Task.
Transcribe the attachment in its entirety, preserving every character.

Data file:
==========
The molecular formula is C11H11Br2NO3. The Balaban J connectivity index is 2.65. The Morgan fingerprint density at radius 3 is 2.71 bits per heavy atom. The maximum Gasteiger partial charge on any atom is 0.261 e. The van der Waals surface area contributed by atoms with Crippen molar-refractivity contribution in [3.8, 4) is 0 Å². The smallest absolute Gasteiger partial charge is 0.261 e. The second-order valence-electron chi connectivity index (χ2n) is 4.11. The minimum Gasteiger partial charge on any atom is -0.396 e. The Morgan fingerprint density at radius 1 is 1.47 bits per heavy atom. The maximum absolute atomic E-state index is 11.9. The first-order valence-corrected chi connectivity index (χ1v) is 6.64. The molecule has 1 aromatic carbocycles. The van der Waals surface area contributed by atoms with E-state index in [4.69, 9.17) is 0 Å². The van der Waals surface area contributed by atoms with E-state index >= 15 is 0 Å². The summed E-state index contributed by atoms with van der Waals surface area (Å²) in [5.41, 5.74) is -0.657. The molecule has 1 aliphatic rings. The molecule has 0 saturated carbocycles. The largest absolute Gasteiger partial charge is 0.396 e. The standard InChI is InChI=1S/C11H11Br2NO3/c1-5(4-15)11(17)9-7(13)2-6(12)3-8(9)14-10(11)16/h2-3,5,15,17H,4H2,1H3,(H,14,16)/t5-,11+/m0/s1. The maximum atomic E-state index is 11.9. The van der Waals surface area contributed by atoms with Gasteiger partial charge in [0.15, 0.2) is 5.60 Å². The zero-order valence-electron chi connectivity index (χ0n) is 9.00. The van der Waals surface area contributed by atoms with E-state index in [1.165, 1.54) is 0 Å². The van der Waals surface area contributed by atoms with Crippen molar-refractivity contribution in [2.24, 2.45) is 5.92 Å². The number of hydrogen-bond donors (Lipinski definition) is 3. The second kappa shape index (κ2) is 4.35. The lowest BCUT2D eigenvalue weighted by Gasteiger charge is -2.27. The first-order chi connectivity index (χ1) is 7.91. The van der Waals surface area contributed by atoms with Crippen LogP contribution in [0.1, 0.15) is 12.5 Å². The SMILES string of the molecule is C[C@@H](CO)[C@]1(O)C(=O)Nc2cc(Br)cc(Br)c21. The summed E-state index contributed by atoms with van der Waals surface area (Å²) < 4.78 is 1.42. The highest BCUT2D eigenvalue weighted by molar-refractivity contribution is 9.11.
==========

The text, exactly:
The molecular formula is C11H11Br2NO3. The Balaban J connectivity index is 2.65. The Morgan fingerprint density at radius 3 is 2.71 bits per heavy atom. The maximum Gasteiger partial charge on any atom is 0.261 e. The van der Waals surface area contributed by atoms with Crippen molar-refractivity contribution in [3.8, 4) is 0 Å². The smallest absolute Gasteiger partial charge is 0.261 e. The second-order valence-electron chi connectivity index (χ2n) is 4.11. The minimum Gasteiger partial charge on any atom is -0.396 e. The Morgan fingerprint density at radius 1 is 1.47 bits per heavy atom. The maximum absolute atomic E-state index is 11.9. The first-order valence-corrected chi connectivity index (χ1v) is 6.64. The molecule has 1 aromatic carbocycles. The van der Waals surface area contributed by atoms with E-state index in [4.69, 9.17) is 0 Å². The van der Waals surface area contributed by atoms with E-state index >= 15 is 0 Å². The summed E-state index contributed by atoms with van der Waals surface area (Å²) in [5.41, 5.74) is -0.657. The molecule has 1 aliphatic rings. The molecule has 0 saturated carbocycles. The largest absolute Gasteiger partial charge is 0.396 e. The standard InChI is InChI=1S/C11H11Br2NO3/c1-5(4-15)11(17)9-7(13)2-6(12)3-8(9)14-10(11)16/h2-3,5,15,17H,4H2,1H3,(H,14,16)/t5-,11+/m0/s1. The maximum atomic E-state index is 11.9. The van der Waals surface area contributed by atoms with Gasteiger partial charge in [0.15, 0.2) is 5.60 Å². The zero-order valence-electron chi connectivity index (χ0n) is 9.00. The van der Waals surface area contributed by atoms with E-state index in [1.165, 1.54) is 0 Å². The van der Waals surface area contributed by atoms with Crippen molar-refractivity contribution in [2.24, 2.45) is 5.92 Å². The number of hydrogen-bond donors (Lipinski definition) is 3. The second kappa shape index (κ2) is 4.35. The lowest BCUT2D eigenvalue weighted by Gasteiger charge is -2.27. The first-order chi connectivity index (χ1) is 7.91. The van der Waals surface area contributed by atoms with Crippen LogP contribution in [0.1, 0.15) is 12.5 Å². The SMILES string of the molecule is C[C@@H](CO)[C@]1(O)C(=O)Nc2cc(Br)cc(Br)c21. The summed E-state index contributed by atoms with van der Waals surface area (Å²) < 4.78 is 1.42. The highest BCUT2D eigenvalue weighted by molar-refractivity contribution is 9.11.